Whistler residents and businesses can have a cautiously-optimistic outlook going into the upcoming winter season as the local economy is expected to rebound slightly from last year’s lowest workforce numbers the resort has seen in over a decade .
The resort’s full-time workforce is expected to increase two per cent this winter, with medium-sized businesses comprising the bulk of that growth, according to the Whistler Housing Authority’s (WHA) annual employment and housing assessment.
The WHA’s Employer Housing Needs Assessment, provided to council Tuesday (Sept. 18), was conducted between July and August.
It surveyed 190 businesses, representing approximately 70 per cent of 2011-12’s winter workforce.
“We’re way out in front of other resort communities, having the data that we have on the numbers of employees who live in our town,” said Mayor Nancy Wilhelm-Morden.
There were roughly 12,000 full-time equivalent (FTE) positions during 2011-12’s winter season, calculated by tallying the number of full-time employees and the FTE positions created by part-time workers.
Projections for this winter season showed promising trends, with medium-sized businesses, those with six to 19 employees, poised to grow the most in 2012-13, with a 1.5 per cent increase in staff from last year.
By comparison, smaller businesses with five or less employees are expecting a 0.1 per cent growth in staff, with large employers projecting a 0.4 per cent hike.
Approximately 82 per cent of FTE employees resided within Whistler during the 2010-11 season, exceeding the WHA’s goal of housing 75 per cent of its workforce locally.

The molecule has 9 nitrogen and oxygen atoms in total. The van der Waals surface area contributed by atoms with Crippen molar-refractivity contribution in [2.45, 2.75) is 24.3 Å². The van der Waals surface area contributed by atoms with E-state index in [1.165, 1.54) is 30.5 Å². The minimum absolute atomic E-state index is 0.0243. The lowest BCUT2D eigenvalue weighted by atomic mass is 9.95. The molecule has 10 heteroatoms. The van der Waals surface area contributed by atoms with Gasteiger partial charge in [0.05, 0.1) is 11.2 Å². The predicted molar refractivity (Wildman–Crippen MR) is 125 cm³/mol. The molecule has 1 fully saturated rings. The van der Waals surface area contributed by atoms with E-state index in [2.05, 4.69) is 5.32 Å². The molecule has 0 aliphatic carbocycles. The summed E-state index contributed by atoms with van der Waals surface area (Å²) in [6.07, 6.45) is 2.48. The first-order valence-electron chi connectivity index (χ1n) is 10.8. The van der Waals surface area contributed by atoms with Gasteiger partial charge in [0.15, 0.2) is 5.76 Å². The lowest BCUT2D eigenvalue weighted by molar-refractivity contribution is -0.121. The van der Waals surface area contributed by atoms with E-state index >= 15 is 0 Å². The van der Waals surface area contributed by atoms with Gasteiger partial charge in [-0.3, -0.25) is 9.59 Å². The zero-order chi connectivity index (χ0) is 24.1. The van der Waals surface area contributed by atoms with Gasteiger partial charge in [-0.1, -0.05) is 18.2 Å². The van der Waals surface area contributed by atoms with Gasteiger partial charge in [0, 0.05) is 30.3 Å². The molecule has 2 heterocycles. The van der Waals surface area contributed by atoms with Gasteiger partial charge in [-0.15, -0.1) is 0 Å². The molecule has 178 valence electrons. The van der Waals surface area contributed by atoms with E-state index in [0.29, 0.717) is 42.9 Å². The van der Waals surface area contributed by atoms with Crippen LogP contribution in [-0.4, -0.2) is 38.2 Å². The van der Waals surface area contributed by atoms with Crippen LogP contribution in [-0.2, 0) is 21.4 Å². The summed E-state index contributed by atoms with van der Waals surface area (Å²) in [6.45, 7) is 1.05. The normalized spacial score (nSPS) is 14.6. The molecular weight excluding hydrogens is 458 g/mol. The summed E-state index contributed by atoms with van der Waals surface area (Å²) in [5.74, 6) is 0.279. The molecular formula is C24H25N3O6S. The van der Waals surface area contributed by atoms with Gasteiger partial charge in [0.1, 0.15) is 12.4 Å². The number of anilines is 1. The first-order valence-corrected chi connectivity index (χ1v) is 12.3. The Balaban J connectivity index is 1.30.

“By having that workforce living locally, it just creates that additional vibrancy,” said Marla Zucht, the WHA’s general manager. “They have that sense of ownership or sense of attachment by living here as opposed to getting in their car to drive at the end of their workday to a neigbouring community.”
Fifteen per cent of local businesses provided housing for their staff, representing a slight decrease from the previous two years.
“We’re seeing that slight decrease in that number of businesses providing staff housing because the availability of housing for staff, which would be provided through our program, is increasing,” said Zucht.
The report shows “the impact of housing, and the fact that we have so much resident restricted housing these days,” said Wilhelm-Morden.
Resident restricted units like the Olympic Legacy housing in Cheakamus Crossing and those in the Rainbow development offer affordable housing for full-time Whistler residents at prices below market rates.
The WHA brought on about 500 new resident restricted units for Whistlerites in the past two years alone, according to Zucht.
Large businesses employing 20 or more employees were more likely to provide housing for their staff, consistent with the WHA’s past findings.
Whistler’s seasonal workforce was made up of 5,200 FTE employees, 97 per cent of whom lived within municipal boundaries, a slight increase from 2010-11 totals.
A small number of employers, five per cent of respondents, reported an inability to fill their staffing needs, a two point drop from last year, and significantly less than the 2007-08 high of 30 per cent.
Only 10 respondents provided reasons explaining their staffing shortages, with answers ranging from the transient nature of Whistler’s workforce, to the community’s high cost of living, while three employers attributed their staffing woes to the unavailability of housing.
The report stressed that this last point should be viewed with caution, considering the small number of responses for the question.
Overall, the WHA’s fifteenth annual housing report paints an optimistic picture for Whistler, compared to the staffing and housing woes the community experienced during the global economic crisis nearly five years ago.
“We get asked for the Whistler Housing Authority to speak about Whistler’s resident and employee housing program all the time to other communities, and I think people really recognize Whistler having done a great job by providing opportunities for the workforce to live locally,” said Zucht.